1. Clear the flag BTB_NMFL.
This is to allow code to detect that an NMI has occurred as follows:
INC BTB_NMFL 1$: SLP ; Go to sleep until an interrupt TST BTB_NMFL ; Test NMI flag BNE 1$ ; Still set - so wrong interrupt ; NMI interrupt occurred.
2. Test the BTB_IGNM (ignore NMI flag, set on warm starting)
3. Update the system time by one second.
4. Check whether the seconds count is exactly zero, i.e. a whole minute.
5. Check the auto switch off flag TMB_SWOF.
6. Return from the interrupt.
5.5.2 TIMER 1 COMPARE INTERRUPT
The timer 1 compare interrupt is used to scan the keyboard to allow keyboard buffering and to provide a timing service. This interrupt is referred to in the documentation as the KEYBOARD INTERRUPT (KI).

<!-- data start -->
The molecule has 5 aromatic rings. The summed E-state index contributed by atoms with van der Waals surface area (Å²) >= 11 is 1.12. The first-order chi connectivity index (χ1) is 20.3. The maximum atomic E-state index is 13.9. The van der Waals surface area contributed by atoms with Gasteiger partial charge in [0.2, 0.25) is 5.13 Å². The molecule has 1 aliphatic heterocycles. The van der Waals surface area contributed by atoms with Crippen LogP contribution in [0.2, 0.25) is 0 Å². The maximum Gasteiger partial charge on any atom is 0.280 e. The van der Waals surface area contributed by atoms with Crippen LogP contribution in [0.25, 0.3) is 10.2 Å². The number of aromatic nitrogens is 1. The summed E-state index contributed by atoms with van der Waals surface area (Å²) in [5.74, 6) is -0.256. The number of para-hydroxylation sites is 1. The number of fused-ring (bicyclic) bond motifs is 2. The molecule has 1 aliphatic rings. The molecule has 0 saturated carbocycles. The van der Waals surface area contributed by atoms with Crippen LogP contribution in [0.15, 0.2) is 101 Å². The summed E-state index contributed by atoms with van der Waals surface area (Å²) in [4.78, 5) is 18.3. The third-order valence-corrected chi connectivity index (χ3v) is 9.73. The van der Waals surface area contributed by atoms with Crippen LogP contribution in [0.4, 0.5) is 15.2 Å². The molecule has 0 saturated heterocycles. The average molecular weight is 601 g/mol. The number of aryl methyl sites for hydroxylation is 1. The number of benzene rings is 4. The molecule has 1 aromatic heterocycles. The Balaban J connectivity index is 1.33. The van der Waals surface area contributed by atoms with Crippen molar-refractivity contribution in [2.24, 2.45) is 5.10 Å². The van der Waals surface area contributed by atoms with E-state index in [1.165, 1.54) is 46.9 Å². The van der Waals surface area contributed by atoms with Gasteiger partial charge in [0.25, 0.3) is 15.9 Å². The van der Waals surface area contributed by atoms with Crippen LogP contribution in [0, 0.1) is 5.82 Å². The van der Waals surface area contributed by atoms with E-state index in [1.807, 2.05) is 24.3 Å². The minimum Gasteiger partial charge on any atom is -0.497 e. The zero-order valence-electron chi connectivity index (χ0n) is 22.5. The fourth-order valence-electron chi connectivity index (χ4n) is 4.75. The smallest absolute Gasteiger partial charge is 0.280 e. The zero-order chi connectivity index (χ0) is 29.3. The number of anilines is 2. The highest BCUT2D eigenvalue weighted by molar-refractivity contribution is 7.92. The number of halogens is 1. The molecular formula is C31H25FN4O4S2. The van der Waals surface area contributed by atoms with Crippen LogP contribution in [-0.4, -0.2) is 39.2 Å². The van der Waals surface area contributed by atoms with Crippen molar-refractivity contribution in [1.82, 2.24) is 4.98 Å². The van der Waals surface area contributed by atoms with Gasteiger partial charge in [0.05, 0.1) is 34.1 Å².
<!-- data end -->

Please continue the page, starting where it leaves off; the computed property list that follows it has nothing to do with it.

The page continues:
The interrupt is generated every time the free running counter matches the count in the timer 1 compare register. As the free running counter is being clocked by the system clock of 921600 HZ, extremely accurate timing can be performed using this interrupt.
The time between interrupts is controlled by the variable KBW_TDEL which is initialized on cold start to be $B3DD. This value makes the KI interrupt occur exactly every 50 milliseconds and is used extensively by the operating system for timing purposes. The value in KBW_TDEL can be changed, but all system timing will be destroyed as a result and the operating system may fail to perform correctly.
The KI service routine performs the following steps:
This flag is used to perform system timing for the operating system. If a delay of 150 milliseconds were required then the following code could be used to achieve that delay: